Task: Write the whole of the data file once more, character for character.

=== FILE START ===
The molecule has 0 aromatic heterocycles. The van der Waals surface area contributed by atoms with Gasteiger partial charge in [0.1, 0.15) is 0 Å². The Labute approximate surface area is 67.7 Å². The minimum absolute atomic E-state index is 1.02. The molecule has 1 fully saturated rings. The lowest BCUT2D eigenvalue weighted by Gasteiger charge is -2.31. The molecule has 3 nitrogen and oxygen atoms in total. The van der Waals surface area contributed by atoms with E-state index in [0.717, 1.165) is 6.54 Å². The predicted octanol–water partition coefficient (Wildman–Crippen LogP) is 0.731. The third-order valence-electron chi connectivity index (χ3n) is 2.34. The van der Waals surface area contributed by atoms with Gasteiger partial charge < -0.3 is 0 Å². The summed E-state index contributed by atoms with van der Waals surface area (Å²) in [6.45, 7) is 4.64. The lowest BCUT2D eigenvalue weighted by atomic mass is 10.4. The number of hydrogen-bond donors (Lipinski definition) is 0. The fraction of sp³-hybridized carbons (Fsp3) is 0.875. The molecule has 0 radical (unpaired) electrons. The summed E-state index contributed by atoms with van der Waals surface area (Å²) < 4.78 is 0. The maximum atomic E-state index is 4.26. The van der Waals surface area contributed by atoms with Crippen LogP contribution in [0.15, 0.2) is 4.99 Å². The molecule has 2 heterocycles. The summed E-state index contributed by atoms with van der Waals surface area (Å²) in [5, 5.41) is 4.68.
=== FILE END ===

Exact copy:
The molecule has 0 aromatic heterocycles. The van der Waals surface area contributed by atoms with Gasteiger partial charge in [0.1, 0.15) is 0 Å². The Labute approximate surface area is 67.7 Å². The minimum absolute atomic E-state index is 1.02. The molecule has 1 fully saturated rings. The lowest BCUT2D eigenvalue weighted by Gasteiger charge is -2.31. The molecule has 3 nitrogen and oxygen atoms in total. The van der Waals surface area contributed by atoms with E-state index in [0.717, 1.165) is 6.54 Å². The predicted octanol–water partition coefficient (Wildman–Crippen LogP) is 0.731. The third-order valence-electron chi connectivity index (χ3n) is 2.34. The van der Waals surface area contributed by atoms with Gasteiger partial charge < -0.3 is 0 Å². The summed E-state index contributed by atoms with van der Waals surface area (Å²) in [6.45, 7) is 4.64. The lowest BCUT2D eigenvalue weighted by atomic mass is 10.4. The number of hydrogen-bond donors (Lipinski definition) is 0. The fraction of sp³-hybridized carbons (Fsp3) is 0.875. The molecule has 0 radical (unpaired) electrons. The summed E-state index contributed by atoms with van der Waals surface area (Å²) < 4.78 is 0. The maximum atomic E-state index is 4.26. The van der Waals surface area contributed by atoms with Crippen LogP contribution in [0.15, 0.2) is 4.99 Å². The molecule has 2 heterocycles. The summed E-state index contributed by atoms with van der Waals surface area (Å²) in [5, 5.41) is 4.68.